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Border Security Legislation Amendment Bill 2002

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2002

 

 

 

THE PARLIAMENT OF THE COMMONWEALTH OF AUSTRALIA

 

 

 

SENATE

 

 

 

 

 

BORDER SECURITY LEGISLATION AMENDMENT BILL 2002

 

 

 

 

CORRECTION TO THE

 

EXPLANATORY MEMORANDUM

 

 

 

 

 

 

 

 

 

 

 

 

(Circulated by authority of the Minister for Justice and Customs,

Senator the Honourable Christopher Martin Ellison)

 

 

 

 



SCHEDULE 11 - POWERS OF ARREST

 

Customs Act 1901

 

Item 1 - Subsection 210(1A)

 

Omit the explanation of this Item and substitute with:

 

This item amends subsection 210(1A) of the Customs Act by omitting the words “the offence of assaulting an officer in the execution of his duties” and substituting “an offence against section 147.1, 147.2 or 149.1 of the Criminal Code in relation to a Customs officer”.

 

Subsection 210(1A) of the Customs Act authorises a Customs officer or police officer to arrest a person where the officer has reasonable grounds for believing that a person has committed the offence of assaulting an officer in the course of the execution of his duties.  The reference to the offence of assaulting a Customs officer was a reference to former paragraph 232A(b) of the Customs Act, which made it an offence to assault a Customs officer (as well as to resist, molest, obstruct or intimidate a Customs officer). 

 

Amendments to the Customs Act made by the Criminal Code Amendment (Theft, Fraud, Bribery and Related Offences) Act 2000 mean that paragraph 232A(b) will no longer prohibit the conduct of assaulting a Customs officer.  This conduct will instead be prohibited by sections 147.1, 147.2 and 149.1 of the Criminal Code 1995 .   These sections relate to offences of doing harm to a public official, threatening to do harm to a public official and obstructing, hindering, intimidating or resisting a public official respectively.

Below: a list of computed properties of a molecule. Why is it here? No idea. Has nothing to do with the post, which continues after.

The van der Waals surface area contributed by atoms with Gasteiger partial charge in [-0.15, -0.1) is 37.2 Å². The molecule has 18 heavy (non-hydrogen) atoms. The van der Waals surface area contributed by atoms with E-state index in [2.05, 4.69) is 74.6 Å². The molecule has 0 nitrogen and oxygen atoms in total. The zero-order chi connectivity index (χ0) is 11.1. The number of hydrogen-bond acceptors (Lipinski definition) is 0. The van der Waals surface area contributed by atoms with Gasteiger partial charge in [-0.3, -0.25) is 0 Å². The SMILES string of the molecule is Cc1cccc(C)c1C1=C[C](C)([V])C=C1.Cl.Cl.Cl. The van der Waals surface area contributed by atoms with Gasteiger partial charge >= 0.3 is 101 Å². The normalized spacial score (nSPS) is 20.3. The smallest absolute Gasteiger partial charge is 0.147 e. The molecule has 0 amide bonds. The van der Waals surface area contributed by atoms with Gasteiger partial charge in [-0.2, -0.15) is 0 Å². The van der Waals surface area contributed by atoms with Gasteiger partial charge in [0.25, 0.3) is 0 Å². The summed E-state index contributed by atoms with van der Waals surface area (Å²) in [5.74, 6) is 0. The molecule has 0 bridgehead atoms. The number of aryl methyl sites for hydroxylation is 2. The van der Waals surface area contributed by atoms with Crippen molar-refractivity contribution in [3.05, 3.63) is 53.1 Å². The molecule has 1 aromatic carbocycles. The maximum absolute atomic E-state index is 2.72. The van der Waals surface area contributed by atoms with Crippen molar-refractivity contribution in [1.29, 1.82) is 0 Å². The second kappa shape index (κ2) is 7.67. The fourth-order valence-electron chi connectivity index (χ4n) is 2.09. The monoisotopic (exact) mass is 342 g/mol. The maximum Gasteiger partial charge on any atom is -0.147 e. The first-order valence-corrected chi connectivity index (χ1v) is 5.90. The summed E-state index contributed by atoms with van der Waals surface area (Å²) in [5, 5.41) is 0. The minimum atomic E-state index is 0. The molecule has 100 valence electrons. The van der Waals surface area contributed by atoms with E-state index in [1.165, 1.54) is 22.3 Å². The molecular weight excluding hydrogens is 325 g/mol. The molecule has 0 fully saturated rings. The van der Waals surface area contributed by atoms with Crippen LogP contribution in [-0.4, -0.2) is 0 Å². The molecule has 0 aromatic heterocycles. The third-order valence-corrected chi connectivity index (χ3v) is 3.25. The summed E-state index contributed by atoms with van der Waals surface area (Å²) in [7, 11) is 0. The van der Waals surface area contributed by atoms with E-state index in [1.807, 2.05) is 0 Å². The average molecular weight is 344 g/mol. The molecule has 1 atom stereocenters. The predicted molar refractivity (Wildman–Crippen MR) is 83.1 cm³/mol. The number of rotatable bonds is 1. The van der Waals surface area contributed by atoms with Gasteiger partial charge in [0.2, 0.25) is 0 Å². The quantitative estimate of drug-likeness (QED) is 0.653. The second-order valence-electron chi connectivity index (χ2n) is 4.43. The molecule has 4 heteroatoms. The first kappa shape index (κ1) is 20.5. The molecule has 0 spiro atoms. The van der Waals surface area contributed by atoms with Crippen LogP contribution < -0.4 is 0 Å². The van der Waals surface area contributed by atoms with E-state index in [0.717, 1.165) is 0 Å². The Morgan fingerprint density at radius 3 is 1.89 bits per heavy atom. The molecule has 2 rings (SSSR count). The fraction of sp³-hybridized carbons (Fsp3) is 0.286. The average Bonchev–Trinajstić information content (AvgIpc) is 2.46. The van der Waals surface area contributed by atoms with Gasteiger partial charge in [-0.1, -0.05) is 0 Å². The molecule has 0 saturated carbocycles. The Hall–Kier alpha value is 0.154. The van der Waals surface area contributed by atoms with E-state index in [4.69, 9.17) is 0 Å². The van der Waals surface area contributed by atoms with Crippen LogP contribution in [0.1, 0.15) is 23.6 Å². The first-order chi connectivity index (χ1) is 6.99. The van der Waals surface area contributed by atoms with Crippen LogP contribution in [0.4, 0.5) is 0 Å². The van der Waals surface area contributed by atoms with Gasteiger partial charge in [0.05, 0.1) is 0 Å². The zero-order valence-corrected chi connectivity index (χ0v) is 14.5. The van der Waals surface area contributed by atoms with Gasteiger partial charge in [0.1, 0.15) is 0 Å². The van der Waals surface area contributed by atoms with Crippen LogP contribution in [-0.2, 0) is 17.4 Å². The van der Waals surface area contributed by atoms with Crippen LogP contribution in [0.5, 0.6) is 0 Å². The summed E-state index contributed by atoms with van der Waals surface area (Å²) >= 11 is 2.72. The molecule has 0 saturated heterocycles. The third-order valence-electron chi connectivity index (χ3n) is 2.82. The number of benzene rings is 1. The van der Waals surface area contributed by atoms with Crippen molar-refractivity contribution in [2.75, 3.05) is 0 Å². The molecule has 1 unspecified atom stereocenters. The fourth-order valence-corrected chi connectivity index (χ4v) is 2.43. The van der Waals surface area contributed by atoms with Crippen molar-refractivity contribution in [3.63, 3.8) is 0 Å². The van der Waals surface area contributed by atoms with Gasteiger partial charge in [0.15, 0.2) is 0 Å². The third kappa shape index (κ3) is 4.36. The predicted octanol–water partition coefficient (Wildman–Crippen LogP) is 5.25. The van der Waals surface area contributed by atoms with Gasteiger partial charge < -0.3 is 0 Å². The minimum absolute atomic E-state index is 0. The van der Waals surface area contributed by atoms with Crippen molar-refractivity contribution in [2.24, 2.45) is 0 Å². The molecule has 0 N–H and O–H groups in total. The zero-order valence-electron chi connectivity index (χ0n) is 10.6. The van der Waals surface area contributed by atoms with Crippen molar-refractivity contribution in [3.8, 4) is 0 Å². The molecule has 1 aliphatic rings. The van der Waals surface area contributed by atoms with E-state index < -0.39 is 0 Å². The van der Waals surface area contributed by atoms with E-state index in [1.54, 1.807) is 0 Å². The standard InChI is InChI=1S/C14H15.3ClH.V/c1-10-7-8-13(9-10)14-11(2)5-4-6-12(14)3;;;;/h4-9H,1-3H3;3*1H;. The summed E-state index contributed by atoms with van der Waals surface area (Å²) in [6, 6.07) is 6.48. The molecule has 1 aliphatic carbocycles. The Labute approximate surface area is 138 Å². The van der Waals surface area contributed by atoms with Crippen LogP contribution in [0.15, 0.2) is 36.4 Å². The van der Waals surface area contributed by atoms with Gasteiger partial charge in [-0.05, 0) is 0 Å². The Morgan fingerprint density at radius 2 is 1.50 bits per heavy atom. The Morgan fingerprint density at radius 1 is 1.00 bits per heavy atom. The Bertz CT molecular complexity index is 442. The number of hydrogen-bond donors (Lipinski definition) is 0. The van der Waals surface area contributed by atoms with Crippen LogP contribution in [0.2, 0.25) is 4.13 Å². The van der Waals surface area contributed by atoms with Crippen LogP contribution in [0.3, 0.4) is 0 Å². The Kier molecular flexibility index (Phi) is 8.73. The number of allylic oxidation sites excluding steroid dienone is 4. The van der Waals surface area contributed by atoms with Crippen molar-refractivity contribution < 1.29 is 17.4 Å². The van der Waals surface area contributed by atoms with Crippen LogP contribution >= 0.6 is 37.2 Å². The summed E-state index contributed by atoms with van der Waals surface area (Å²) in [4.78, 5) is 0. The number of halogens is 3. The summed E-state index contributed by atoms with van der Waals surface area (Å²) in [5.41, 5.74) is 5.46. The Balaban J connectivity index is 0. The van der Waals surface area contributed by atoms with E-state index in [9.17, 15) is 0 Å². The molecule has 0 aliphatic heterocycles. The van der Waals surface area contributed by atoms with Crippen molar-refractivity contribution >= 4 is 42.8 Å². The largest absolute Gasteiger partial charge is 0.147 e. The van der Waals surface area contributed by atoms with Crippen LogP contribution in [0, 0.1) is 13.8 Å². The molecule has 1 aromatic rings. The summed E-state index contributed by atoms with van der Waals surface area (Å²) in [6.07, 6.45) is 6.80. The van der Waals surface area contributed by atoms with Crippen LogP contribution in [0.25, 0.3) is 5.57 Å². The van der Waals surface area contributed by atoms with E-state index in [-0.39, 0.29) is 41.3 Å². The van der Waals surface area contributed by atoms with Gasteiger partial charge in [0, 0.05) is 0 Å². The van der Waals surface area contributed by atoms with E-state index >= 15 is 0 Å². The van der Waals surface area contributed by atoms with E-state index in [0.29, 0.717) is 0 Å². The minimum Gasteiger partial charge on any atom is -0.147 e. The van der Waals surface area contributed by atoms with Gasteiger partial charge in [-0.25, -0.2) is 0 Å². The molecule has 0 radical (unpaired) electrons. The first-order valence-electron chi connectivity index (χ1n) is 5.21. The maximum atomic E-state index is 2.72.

The amendment to paragraph 232A(b) has had the unintended effect that Customs officers and police officers no longer have the power under subsection 210(1A) to arrest a person who is assaulting a Customs officer.

 

At common law, an assault does not require actual physical contact.  A threatening gesture or threatening words may constitute an assault (provided that it gives rise to an apprehension of immediate violence in the mind of the person threatened).

 

In order to restore Customs officers' and police officers’ power of arrest in these circumstances, it is proposed to amend subsection 210(1A) of the Customs Act to permit the power of arrest to be exercised when a person commits an offence against section 147.1 or 147.2 or 149.1 of the Criminal Code in relation to a Customs officer.

 

The amendment will mean that Customs officers will have the power to arrest a person who is obstructing, hindering, intimidating or resisting an officer (where no assault, actual or threatened is made).  This is because conduct that constitutes assault at common law is dealt with in three separate provisions of the Criminal Code but these provisions also prohibit conduct which would not amount to an assault.